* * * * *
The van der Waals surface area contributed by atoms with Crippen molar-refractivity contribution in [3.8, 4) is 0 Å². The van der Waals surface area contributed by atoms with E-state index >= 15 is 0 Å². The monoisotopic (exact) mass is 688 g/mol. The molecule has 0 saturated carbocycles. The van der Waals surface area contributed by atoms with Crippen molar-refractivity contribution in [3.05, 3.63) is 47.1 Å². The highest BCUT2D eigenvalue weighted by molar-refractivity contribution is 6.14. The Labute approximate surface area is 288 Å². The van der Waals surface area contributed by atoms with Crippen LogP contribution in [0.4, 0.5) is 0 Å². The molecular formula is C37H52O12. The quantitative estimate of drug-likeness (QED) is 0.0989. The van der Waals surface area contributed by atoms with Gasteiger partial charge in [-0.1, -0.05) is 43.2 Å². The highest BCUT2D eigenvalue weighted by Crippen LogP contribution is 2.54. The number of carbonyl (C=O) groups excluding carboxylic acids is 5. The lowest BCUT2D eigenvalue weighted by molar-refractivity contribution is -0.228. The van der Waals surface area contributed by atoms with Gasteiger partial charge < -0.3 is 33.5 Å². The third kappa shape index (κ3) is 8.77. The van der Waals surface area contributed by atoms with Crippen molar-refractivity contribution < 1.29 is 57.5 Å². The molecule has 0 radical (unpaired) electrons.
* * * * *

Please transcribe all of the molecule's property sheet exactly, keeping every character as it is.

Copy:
The van der Waals surface area contributed by atoms with Crippen molar-refractivity contribution in [3.8, 4) is 0 Å². The van der Waals surface area contributed by atoms with E-state index >= 15 is 0 Å². The monoisotopic (exact) mass is 688 g/mol. The molecule has 0 saturated carbocycles. The van der Waals surface area contributed by atoms with Crippen molar-refractivity contribution in [3.05, 3.63) is 47.1 Å². The highest BCUT2D eigenvalue weighted by molar-refractivity contribution is 6.14. The Labute approximate surface area is 288 Å². The van der Waals surface area contributed by atoms with Crippen LogP contribution in [0.4, 0.5) is 0 Å². The molecular formula is C37H52O12. The quantitative estimate of drug-likeness (QED) is 0.0989. The van der Waals surface area contributed by atoms with Gasteiger partial charge in [-0.1, -0.05) is 43.2 Å². The highest BCUT2D eigenvalue weighted by Crippen LogP contribution is 2.54. The number of carbonyl (C=O) groups excluding carboxylic acids is 5. The lowest BCUT2D eigenvalue weighted by molar-refractivity contribution is -0.228. The van der Waals surface area contributed by atoms with Gasteiger partial charge < -0.3 is 33.5 Å². The third kappa shape index (κ3) is 8.77. The van der Waals surface area contributed by atoms with Crippen molar-refractivity contribution < 1.29 is 57.5 Å². The molecule has 0 radical (unpaired) electrons.